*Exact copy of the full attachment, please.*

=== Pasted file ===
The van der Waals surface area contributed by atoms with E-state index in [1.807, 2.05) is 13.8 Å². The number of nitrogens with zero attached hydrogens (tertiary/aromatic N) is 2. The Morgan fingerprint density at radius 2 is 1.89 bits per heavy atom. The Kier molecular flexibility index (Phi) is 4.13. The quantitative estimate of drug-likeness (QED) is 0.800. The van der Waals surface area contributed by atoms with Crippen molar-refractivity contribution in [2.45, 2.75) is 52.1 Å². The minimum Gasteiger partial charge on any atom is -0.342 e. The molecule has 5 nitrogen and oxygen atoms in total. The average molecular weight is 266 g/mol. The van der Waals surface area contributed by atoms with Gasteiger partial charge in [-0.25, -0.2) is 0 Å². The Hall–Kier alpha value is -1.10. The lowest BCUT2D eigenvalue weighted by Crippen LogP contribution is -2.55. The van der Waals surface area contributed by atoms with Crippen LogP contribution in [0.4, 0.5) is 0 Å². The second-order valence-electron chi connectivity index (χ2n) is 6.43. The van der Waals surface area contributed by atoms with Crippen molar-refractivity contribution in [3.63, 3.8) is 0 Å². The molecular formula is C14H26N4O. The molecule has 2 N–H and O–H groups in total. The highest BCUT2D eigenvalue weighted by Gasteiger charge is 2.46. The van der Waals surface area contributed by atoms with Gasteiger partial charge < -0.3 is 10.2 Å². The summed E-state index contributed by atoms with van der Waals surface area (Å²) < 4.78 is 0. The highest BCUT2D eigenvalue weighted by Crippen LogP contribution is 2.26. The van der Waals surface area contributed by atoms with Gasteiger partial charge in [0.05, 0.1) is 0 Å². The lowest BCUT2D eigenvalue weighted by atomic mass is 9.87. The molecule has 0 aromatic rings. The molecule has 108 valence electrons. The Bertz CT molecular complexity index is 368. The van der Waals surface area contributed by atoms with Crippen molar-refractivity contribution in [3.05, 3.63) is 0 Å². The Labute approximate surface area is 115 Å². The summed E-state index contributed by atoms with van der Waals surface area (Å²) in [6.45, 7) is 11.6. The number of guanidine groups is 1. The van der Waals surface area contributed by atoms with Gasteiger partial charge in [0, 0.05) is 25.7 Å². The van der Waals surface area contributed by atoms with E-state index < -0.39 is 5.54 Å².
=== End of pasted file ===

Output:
The van der Waals surface area contributed by atoms with E-state index in [1.807, 2.05) is 13.8 Å². The number of nitrogens with zero attached hydrogens (tertiary/aromatic N) is 2. The Morgan fingerprint density at radius 2 is 1.89 bits per heavy atom. The Kier molecular flexibility index (Phi) is 4.13. The quantitative estimate of drug-likeness (QED) is 0.800. The van der Waals surface area contributed by atoms with Crippen molar-refractivity contribution in [2.45, 2.75) is 52.1 Å². The minimum Gasteiger partial charge on any atom is -0.342 e. The molecule has 5 nitrogen and oxygen atoms in total. The average molecular weight is 266 g/mol. The van der Waals surface area contributed by atoms with Gasteiger partial charge in [-0.25, -0.2) is 0 Å². The Hall–Kier alpha value is -1.10. The lowest BCUT2D eigenvalue weighted by Crippen LogP contribution is -2.55. The van der Waals surface area contributed by atoms with Crippen LogP contribution in [0.4, 0.5) is 0 Å². The second-order valence-electron chi connectivity index (χ2n) is 6.43. The van der Waals surface area contributed by atoms with Crippen molar-refractivity contribution in [3.63, 3.8) is 0 Å². The molecular formula is C14H26N4O. The molecule has 2 N–H and O–H groups in total. The highest BCUT2D eigenvalue weighted by Gasteiger charge is 2.46. The van der Waals surface area contributed by atoms with Gasteiger partial charge < -0.3 is 10.2 Å². The summed E-state index contributed by atoms with van der Waals surface area (Å²) < 4.78 is 0. The highest BCUT2D eigenvalue weighted by Crippen LogP contribution is 2.26. The van der Waals surface area contributed by atoms with Gasteiger partial charge in [0.05, 0.1) is 0 Å². The lowest BCUT2D eigenvalue weighted by atomic mass is 9.87. The molecule has 0 aromatic rings. The molecule has 108 valence electrons. The Bertz CT molecular complexity index is 368. The van der Waals surface area contributed by atoms with Crippen molar-refractivity contribution in [3.05, 3.63) is 0 Å². The Labute approximate surface area is 115 Å². The summed E-state index contributed by atoms with van der Waals surface area (Å²) in [6.45, 7) is 11.6. The number of guanidine groups is 1. The van der Waals surface area contributed by atoms with Gasteiger partial charge in [0, 0.05) is 25.7 Å². The van der Waals surface area contributed by atoms with E-state index < -0.39 is 5.54 Å².